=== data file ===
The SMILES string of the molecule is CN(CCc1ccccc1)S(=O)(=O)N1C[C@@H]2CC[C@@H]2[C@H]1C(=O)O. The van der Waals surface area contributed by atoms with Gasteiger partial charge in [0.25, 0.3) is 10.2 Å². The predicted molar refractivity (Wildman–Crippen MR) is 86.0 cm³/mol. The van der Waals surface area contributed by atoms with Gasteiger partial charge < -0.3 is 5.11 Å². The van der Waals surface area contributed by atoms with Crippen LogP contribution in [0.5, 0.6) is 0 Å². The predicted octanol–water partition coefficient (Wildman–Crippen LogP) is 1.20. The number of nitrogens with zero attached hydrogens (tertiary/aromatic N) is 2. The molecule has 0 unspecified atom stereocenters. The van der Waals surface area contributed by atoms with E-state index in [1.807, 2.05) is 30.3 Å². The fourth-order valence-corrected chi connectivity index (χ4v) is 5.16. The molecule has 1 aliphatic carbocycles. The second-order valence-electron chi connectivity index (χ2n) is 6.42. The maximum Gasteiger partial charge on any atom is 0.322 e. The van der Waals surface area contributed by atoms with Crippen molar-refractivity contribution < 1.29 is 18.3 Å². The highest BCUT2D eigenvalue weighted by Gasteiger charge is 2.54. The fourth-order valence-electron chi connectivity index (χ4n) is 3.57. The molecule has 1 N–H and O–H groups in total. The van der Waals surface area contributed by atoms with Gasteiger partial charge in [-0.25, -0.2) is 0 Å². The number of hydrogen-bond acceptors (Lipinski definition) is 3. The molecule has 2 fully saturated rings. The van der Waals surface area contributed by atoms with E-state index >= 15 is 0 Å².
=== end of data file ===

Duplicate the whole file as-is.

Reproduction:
The SMILES string of the molecule is CN(CCc1ccccc1)S(=O)(=O)N1C[C@@H]2CC[C@@H]2[C@H]1C(=O)O. The van der Waals surface area contributed by atoms with Gasteiger partial charge in [0.25, 0.3) is 10.2 Å². The predicted molar refractivity (Wildman–Crippen MR) is 86.0 cm³/mol. The van der Waals surface area contributed by atoms with Gasteiger partial charge < -0.3 is 5.11 Å². The van der Waals surface area contributed by atoms with Crippen LogP contribution in [0.5, 0.6) is 0 Å². The predicted octanol–water partition coefficient (Wildman–Crippen LogP) is 1.20. The number of nitrogens with zero attached hydrogens (tertiary/aromatic N) is 2. The molecule has 0 unspecified atom stereocenters. The van der Waals surface area contributed by atoms with E-state index in [1.807, 2.05) is 30.3 Å². The fourth-order valence-corrected chi connectivity index (χ4v) is 5.16. The molecule has 1 aliphatic carbocycles. The second-order valence-electron chi connectivity index (χ2n) is 6.42. The maximum Gasteiger partial charge on any atom is 0.322 e. The van der Waals surface area contributed by atoms with Crippen molar-refractivity contribution < 1.29 is 18.3 Å². The highest BCUT2D eigenvalue weighted by Gasteiger charge is 2.54. The fourth-order valence-electron chi connectivity index (χ4n) is 3.57. The molecule has 1 N–H and O–H groups in total. The van der Waals surface area contributed by atoms with Gasteiger partial charge in [-0.25, -0.2) is 0 Å². The number of hydrogen-bond acceptors (Lipinski definition) is 3. The molecule has 2 fully saturated rings. The van der Waals surface area contributed by atoms with E-state index >= 15 is 0 Å².